Final Fantasy 15 (or XV) has been a long time coming. Starting life as a spin-off in the Fabula Nova Crystallis series around a decade ago, a combination of scale, ambition and protracted development saw it morph into a fully-fledged entry in the series. With the game’s recent delay into later in the year, now’s a good time to visit everything we know about it – from how it plays differently to other Final Fantasy games, how you can spend time fishing and racing Chocobos, and get up to speed on the story before release.
Final Fantasy 15’s development: A game 10 years in the making
Before we get into what Final Fantasy 15 is today, it’s worth a quick recap of the game’s long development history.
Work began around a decade ago in 2006 as PS3 exclusive Final Fantasy Versus XIII, part of the Fabula Nova Crystallis series of entries alongside Final Fantasy XIII, Final Fantasy Type-0 (originally known as Final Fantasy Agito XIII) and the Japanese-only Final Fantasy Agito.
While those games eventually released, updates and information on Versus XIII were sporadic at best, and for a time, it joined the likes of The Last Guardian, Half-Life 3 and Shenmue 3 as mythical sequels or vapourware that would seemingly never see the light of day. Here’s how it looked in 2011 as one of the few trailers released by Square Enix:
It was said that the game’s scale and scope led to the decision to rebrand it as a mainline entry in the Final Fantasy series. Before the game’s re-reveal at E3 2013, significant changes to the game’s development team were made, with Type-0 director’s Hajime Tabata taking the helm. As part of the transition, a number of important story changes were made, from the removal of heroine Stella, to the adjustment of a sequence of events at the start of the game. The development team has also sought help from other studios to complete certain aspects – such as Just Cause developer Avalanche to help with the game’s airship.
Since its re-reveal as Final Fantasy 15, Square Enix has been more open about the game’s progress during tradeshows and a series of Active Time Report videos. The game saw a large playable demo packaged exclusively with the PS4 and Xbox One HD re-release of Type-0, which was rejigged with an extensive balancing patch to address combat and technical concerns following fan feedback, changes that will also make it into the final game.
A second ‘Platinum’ demo was also released for free in March 2016, taking the form of surreal showcase that saw a younger version of the game’s lead, Noctis, follow Carbuncle through a series of dream-like landscapes, transforming into animals and cars, and activating switches that could change the weather and time of day. As well as a light taste of combat and story, completing the teaser unlocks Carbuncle as a summon in the full game.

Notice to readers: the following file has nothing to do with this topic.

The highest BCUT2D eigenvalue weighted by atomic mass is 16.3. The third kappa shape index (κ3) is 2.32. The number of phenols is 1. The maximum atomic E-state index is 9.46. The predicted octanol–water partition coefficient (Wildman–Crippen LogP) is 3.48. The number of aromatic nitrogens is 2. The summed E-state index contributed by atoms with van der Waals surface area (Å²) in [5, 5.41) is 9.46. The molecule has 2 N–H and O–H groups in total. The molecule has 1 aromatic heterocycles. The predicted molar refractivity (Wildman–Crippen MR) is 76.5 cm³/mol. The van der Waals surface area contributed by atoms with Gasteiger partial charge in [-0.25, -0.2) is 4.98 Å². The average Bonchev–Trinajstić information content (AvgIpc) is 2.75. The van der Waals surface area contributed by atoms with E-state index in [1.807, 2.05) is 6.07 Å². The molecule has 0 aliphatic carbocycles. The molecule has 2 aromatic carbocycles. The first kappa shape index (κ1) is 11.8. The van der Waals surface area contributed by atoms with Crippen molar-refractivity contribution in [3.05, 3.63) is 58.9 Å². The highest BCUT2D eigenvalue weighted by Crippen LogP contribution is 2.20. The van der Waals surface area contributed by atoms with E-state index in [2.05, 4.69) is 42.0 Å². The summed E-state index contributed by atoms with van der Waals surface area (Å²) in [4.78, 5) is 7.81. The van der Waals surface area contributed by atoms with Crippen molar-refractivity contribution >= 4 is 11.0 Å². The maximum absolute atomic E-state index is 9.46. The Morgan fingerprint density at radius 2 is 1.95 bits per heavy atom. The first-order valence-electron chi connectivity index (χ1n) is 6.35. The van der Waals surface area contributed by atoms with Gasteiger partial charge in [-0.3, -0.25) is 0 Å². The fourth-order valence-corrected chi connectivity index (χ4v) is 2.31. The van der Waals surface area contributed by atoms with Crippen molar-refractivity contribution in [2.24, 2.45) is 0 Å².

Final Fantasy 15 gameplay: How does it compare to other Final Fantasy games?
If you want a comprehensive look at the game in motion, then check out a 50 minute (!) gameplay video of Final Fantasy 15, which covers everything from exploration to cutscenes, combat and customisation. (And most importantly, cooking.)
What’s new and different in Final Fantasy 15
- The game’s regions are explored as part of a free-form open-world – a welcome change for those complaining about the linearity of FFXIII – by foot, by car (on road or by air) and other means. Players can freely roam, take on side-missions or continue on the main quest, and the time of day and weather conditions can impact the monster spawns and activities available. By chatting to locals, you can add outposts, resting spots and other points of interest on your map to later investigate.
- You can eat food – made at campfires based on ingredients in your possession, or ordered from restaurants – which give you temporary stat boosts to take into battle. Resting also gives you an opportunity to tally the XP you’ve accrued in recent battles and other activities.
- Each party member has a different non-combat skill they can use in the world; Noctis can fish, Gladiolus is an expert in survival, Ignis can cook and Prompto takes pictures. Each one can be levelled up over the course of the game, and has a degree of complexity and customisation. Fishing, for example, allows you to use a variety of lines, lures, rods and reels to increase your chances of catching certain types of fish, that can then be cooked by Ignis for stat boosts.